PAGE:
28th August 2017

The Institute of Certified Public Accountants of Kenya (ICPAK) takes this opportunity to congratulate all the elected leaders in the just concluded elections. This shows the confidence Kenyans had in the leaders to champion reform, development and growth in their respective areas for the next five years. Kudos!

As we begin this term, the Institute wishes to point out the following:

  • Transition at the County Level

The Institute once again congratulates all Governors, Senators and County Assembly Members for the challenging task bestowed upon them by Kenyans to implement devolution for the next five years.

It is worth noting that when Kenyans voted for the new constitution more than seven years ago, few understood its imprint on the governance structure of the country. Most will agree that, among many other provisions, the revolutionising aspect of the Constitution has been the devolved system of government.

In the last four years, we have witnessed the benefits of adopting this system of governance. These benefits range from improved access to basic services such as water and health, proximity to the local leadership and the general upgrade in infrastructure across the country.

We pray that the new leaders will continue in the same trajectory and even better what the pioneer county governments achieved.

The Institute further lauds some of the new leaders who have indicated bold plans to reform and strengthen the County Public Finance Management systems. Indeed, this is a step in the right direction in ensuring prudent utilization of public services and service delivery to Kenyans in line with Article 174 of the Constitution and the County Government Act 2012.

We are however deeply concerned with the threats to unilaterally sack staff in some counties in the pretext of cleaning the system. This may not only disrupt service delivery but will also lower staff morale of other Kenyans working in those Counties. We therefore urge, Governors who intend to audit and reshape the human resources architecture in their counties to do so within the confines of the law and respect to the rules of natural justice.

  • Need to strengthen Institutions of Governance at the County level

This period presents Counties with an opportunity to continue with reforms aimed at strengthening county Governance. This can only be done by picking lessons from the pioneer County Governments (2012-2017). The Institute proposes the following:

  • All Counties need to establish and strengthen the County Budget and Economic Forums as stipulated by Section 137 of the Public Finance Management Act, 2012. This is an important forum in facilitating consultations between citizens and county governments on matters planning, budgeting and overall economic advancement;
  • Establish and capacity-build audit committees at the County level as fulcrums of accountability and prudent public expenditure management. We note that quite a number of counties had already initiated efforts and even established these committees prior to the general elections. However, we still have a lot to accomplish to ensure that Audit Committees are effective in the entire public sector.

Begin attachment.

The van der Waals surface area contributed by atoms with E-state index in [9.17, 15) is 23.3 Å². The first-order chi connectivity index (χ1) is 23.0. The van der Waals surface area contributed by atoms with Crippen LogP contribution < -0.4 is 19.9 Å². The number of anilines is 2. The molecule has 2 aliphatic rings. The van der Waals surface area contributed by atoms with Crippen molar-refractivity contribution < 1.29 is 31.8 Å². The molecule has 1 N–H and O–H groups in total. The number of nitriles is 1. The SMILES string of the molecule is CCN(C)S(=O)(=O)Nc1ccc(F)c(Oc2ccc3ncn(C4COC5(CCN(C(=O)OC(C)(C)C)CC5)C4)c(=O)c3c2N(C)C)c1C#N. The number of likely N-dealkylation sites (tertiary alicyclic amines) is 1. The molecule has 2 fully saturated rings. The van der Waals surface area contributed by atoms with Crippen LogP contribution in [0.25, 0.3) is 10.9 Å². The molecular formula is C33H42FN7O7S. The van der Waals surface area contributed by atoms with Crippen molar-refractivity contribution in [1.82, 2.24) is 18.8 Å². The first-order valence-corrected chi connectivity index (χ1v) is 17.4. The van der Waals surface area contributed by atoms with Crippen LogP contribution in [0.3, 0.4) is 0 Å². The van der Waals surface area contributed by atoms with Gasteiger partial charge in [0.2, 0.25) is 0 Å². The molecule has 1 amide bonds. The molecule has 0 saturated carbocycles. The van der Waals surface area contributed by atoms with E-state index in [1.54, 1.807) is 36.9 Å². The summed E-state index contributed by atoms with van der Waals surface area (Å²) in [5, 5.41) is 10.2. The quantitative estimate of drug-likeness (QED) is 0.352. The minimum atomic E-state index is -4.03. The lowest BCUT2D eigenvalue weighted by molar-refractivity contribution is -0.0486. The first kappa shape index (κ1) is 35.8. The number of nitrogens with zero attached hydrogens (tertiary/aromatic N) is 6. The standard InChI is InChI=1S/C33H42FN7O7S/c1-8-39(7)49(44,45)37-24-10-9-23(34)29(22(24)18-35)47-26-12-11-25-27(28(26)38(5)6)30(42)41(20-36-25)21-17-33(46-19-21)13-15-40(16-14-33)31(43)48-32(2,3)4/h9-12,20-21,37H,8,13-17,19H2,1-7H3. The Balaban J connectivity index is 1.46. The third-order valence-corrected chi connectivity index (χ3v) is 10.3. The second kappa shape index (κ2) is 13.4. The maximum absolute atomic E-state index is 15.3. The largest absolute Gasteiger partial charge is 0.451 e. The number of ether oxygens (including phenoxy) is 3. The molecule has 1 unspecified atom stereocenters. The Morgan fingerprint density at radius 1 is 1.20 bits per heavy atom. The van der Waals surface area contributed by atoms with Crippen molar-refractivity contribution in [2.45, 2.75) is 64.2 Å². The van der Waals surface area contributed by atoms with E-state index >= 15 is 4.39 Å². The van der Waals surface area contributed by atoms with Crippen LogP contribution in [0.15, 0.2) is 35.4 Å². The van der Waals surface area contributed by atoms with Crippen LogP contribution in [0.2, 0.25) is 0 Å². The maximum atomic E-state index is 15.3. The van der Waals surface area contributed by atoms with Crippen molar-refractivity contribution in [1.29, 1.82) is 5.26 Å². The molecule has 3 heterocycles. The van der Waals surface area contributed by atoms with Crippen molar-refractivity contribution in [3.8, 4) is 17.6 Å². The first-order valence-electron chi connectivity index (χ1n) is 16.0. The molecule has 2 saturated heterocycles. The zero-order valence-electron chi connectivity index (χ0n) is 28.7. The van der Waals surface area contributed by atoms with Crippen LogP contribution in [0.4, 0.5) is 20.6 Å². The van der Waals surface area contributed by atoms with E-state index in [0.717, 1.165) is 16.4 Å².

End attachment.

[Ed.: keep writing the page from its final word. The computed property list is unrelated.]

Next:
1. c) County Planning

The County Government Act 2012 provides for County Planning including but not limited to Principles and Objectives of County Planning. Section 104 of the Act stipulates that a county government shall prepare a plan for the county and no public funds shall be appropriated outside the planning framework developed by the county executive committee and approved by the county assembly.

Section 108 provides for a five year County Integrated Development Plan (CIDP). We note that some of the initial CIDPs 2013-2017 were not as consultative as envisaged by the Constitutional provisions and relevant statutes.

We urge the new leaders to correct some of these anomalies and develop CIDPs that are truly reflective of the needs of citizens. It’s only through this mechanism that we’ll be able to reap the benefits of devolution.

  1. d) Salaries, remuneration and benefits of civil servants

The Institute lauds the Salaries and Remuneration Commission (SRC) for the efforts to rein in on the runaway wage bill, by prescribing remuneration and benefits for all state officers. It is noteworthy that the SRC took cognizance of the provisions of the labour laws in issuing the guidelines ahead of the general elections. Consequently, we take exception to comments by some Members of Parliament (MPs) – elect who issued a statement that the SRC overstepped its mandate and acted ultra vires the provisions of the Employment and Labour Relations Act.

We see no merit in the argument put forth by the aggrieved MPs-elect since the SRC took steps to publish and gazette the remuneration limits ahead of the elections. This was in our view done in the interest of rules of natural justice by providing all the contestants with indications as to the level of compensation that the positions they sought would attract.

We urge all State Officers to support the SRC in achieving its constitutional mandate and implementing the new order aimed at bringing the wage bill to sustainable levels and in accordance with the international benchmarks. ICPAK believes that leaders are elected to serve the public interest. This should be the guiding spirit in any discourse on compensation.

 FCPA Julius Mwatu

Chairman, ICPAK



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